The strange, countercultural message of Netflix’s ‘The Crown’

Last week my wife and I watched Netflix’s new show, The Crown. I found the story riveting, its characters compelling, and the angle surprisingly countercultural. The first season (out of projected six) deals with the ascension of Elizabeth II to the English throne in 1952 and the first decade of her reign. Her father, George VI, died of lung cancer. But Peter Morgan’s script suggests it was the weight of a job…

The faith of the revolutionary generation—and our own

It might sound like a stretch, but you can learn a lot about contemporary faith and politics from colonial needlework. Leading up to the war with Britain, American colonists struggled to make sense of unfolding events. Escalating encroachments were resisted by the colonists, whose sometimes-violent actions provoked further crackdowns. The cycle intensified throughout the late 1760s and into the new decade, spawning boycotts, riots, and worse—including the Boston Massacre in March 1770.…

Christian choice in an age of fracture

Christians in the early church regularly fasted, but the practice could vary place to place. So when Augustine’s mother Monica moved, she was stumped. Should she follow the fasting regimen of her home church in Carthage or her new church in Milan? Augustine couldn’t provide a definitive answer. He wasn’t a communing member of the church at that point. But he put the question to their bishop who said the right approach…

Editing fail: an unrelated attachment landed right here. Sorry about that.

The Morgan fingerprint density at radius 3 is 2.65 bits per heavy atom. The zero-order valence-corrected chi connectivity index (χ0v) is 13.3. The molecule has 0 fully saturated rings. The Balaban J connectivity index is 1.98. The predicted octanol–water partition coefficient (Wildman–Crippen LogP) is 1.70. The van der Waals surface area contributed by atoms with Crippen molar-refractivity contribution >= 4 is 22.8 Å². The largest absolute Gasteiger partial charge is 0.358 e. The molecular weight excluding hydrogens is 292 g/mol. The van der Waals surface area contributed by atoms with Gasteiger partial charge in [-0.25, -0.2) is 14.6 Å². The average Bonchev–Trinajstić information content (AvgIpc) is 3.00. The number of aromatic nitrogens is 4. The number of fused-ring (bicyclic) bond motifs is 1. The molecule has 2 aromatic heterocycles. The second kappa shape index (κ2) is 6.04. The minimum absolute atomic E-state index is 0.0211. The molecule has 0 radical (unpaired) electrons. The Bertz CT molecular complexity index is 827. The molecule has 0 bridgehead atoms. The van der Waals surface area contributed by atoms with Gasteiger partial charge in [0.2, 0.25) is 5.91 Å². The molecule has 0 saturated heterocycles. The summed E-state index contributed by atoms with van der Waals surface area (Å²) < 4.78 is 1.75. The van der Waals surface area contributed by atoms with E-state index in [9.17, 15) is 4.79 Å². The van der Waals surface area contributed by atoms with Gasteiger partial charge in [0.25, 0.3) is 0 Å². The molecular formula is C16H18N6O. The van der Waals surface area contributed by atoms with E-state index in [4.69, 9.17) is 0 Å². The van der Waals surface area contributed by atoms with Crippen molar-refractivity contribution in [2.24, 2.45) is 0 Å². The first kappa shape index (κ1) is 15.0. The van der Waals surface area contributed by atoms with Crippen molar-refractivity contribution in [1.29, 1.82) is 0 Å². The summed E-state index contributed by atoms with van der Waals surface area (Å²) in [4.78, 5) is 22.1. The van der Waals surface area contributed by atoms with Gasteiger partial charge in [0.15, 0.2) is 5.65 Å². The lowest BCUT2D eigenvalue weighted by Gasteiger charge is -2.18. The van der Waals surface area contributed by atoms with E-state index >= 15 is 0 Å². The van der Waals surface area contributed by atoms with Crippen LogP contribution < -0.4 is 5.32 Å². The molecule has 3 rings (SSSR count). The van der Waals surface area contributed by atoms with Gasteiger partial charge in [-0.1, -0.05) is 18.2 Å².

Christianity: Use only as directed

In Graham Greene’s story The Third Man, people suffer and die because of diluted penicillin purchased on the black market in postwar Vienna. American Christianity is suffering a similar fate, though our diluted faith is practiced in the open for all to see. New York Times columnist Ross Douthat once raised the issue by pointing to the conundrum of Bible no-no’s flourishing in the Bible Belt. Social scientists affirm the positive connection…

Faith without dogma? Sorry, that’s impossible

Gospel music phenom Kirk Franklin says that he wants faith without dogma. “I feel that the pursuit of trying to know who God is, and trying to be known by God, can be lost in religion,” he told NPR in a recent interview. Franklin sees religion as “man’s attempt to try to put a definition on something that is very hard to define.” It “can create so much of a dogma .…